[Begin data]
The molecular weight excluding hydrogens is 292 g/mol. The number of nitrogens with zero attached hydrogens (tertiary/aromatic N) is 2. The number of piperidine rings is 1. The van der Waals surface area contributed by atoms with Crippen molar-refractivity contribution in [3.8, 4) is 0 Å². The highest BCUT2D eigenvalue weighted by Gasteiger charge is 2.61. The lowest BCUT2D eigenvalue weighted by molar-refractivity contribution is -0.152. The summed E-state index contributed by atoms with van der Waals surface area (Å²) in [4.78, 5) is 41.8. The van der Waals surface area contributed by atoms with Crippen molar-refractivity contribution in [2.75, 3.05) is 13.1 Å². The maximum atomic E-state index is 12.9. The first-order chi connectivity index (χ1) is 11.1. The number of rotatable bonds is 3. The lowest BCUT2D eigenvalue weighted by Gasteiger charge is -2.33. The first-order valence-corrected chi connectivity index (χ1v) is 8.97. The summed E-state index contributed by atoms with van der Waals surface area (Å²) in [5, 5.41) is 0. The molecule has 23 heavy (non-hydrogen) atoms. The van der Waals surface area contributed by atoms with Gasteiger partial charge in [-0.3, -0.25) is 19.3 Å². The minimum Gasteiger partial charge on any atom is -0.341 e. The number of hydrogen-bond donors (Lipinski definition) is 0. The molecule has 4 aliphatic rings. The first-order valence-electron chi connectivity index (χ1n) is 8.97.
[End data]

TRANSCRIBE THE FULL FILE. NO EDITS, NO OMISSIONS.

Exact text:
The molecular weight excluding hydrogens is 292 g/mol. The number of nitrogens with zero attached hydrogens (tertiary/aromatic N) is 2. The number of piperidine rings is 1. The van der Waals surface area contributed by atoms with Crippen molar-refractivity contribution in [3.8, 4) is 0 Å². The highest BCUT2D eigenvalue weighted by Gasteiger charge is 2.61. The lowest BCUT2D eigenvalue weighted by molar-refractivity contribution is -0.152. The summed E-state index contributed by atoms with van der Waals surface area (Å²) in [4.78, 5) is 41.8. The van der Waals surface area contributed by atoms with Crippen molar-refractivity contribution in [2.75, 3.05) is 13.1 Å². The maximum atomic E-state index is 12.9. The first-order chi connectivity index (χ1) is 11.1. The number of rotatable bonds is 3. The lowest BCUT2D eigenvalue weighted by Gasteiger charge is -2.33. The first-order valence-corrected chi connectivity index (χ1v) is 8.97. The summed E-state index contributed by atoms with van der Waals surface area (Å²) in [5, 5.41) is 0. The molecule has 23 heavy (non-hydrogen) atoms. The van der Waals surface area contributed by atoms with Gasteiger partial charge in [-0.3, -0.25) is 19.3 Å². The minimum Gasteiger partial charge on any atom is -0.341 e. The number of hydrogen-bond donors (Lipinski definition) is 0. The molecule has 4 aliphatic rings. The first-order valence-electron chi connectivity index (χ1n) is 8.97.